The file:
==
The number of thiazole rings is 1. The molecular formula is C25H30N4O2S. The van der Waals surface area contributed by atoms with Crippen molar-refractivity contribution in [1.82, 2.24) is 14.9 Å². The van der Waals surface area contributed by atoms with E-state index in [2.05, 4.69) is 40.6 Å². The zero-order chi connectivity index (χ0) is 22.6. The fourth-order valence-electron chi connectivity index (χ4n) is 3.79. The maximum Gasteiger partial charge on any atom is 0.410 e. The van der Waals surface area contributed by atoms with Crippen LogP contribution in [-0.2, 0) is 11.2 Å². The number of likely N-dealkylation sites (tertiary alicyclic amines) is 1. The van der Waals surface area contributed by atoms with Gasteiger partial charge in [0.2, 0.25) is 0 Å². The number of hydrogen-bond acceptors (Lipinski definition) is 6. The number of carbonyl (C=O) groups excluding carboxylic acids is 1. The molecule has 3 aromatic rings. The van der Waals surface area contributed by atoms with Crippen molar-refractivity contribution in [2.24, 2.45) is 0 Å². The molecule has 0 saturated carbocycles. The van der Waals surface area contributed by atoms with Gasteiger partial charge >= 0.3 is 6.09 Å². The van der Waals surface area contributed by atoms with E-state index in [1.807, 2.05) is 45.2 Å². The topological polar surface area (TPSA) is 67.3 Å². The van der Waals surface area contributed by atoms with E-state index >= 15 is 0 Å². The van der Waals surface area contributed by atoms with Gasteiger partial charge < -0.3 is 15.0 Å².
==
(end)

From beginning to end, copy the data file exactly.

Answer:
The number of thiazole rings is 1. The molecular formula is C25H30N4O2S. The van der Waals surface area contributed by atoms with Crippen molar-refractivity contribution in [1.82, 2.24) is 14.9 Å². The van der Waals surface area contributed by atoms with E-state index in [2.05, 4.69) is 40.6 Å². The zero-order chi connectivity index (χ0) is 22.6. The fourth-order valence-electron chi connectivity index (χ4n) is 3.79. The maximum Gasteiger partial charge on any atom is 0.410 e. The van der Waals surface area contributed by atoms with Crippen LogP contribution in [-0.2, 0) is 11.2 Å². The number of likely N-dealkylation sites (tertiary alicyclic amines) is 1. The van der Waals surface area contributed by atoms with Gasteiger partial charge in [0.2, 0.25) is 0 Å². The number of hydrogen-bond acceptors (Lipinski definition) is 6. The number of carbonyl (C=O) groups excluding carboxylic acids is 1. The molecule has 3 aromatic rings. The van der Waals surface area contributed by atoms with Crippen molar-refractivity contribution in [2.24, 2.45) is 0 Å². The molecule has 0 saturated carbocycles. The van der Waals surface area contributed by atoms with Gasteiger partial charge >= 0.3 is 6.09 Å². The van der Waals surface area contributed by atoms with E-state index in [1.807, 2.05) is 45.2 Å². The topological polar surface area (TPSA) is 67.3 Å². The van der Waals surface area contributed by atoms with E-state index >= 15 is 0 Å². The van der Waals surface area contributed by atoms with Gasteiger partial charge < -0.3 is 15.0 Å².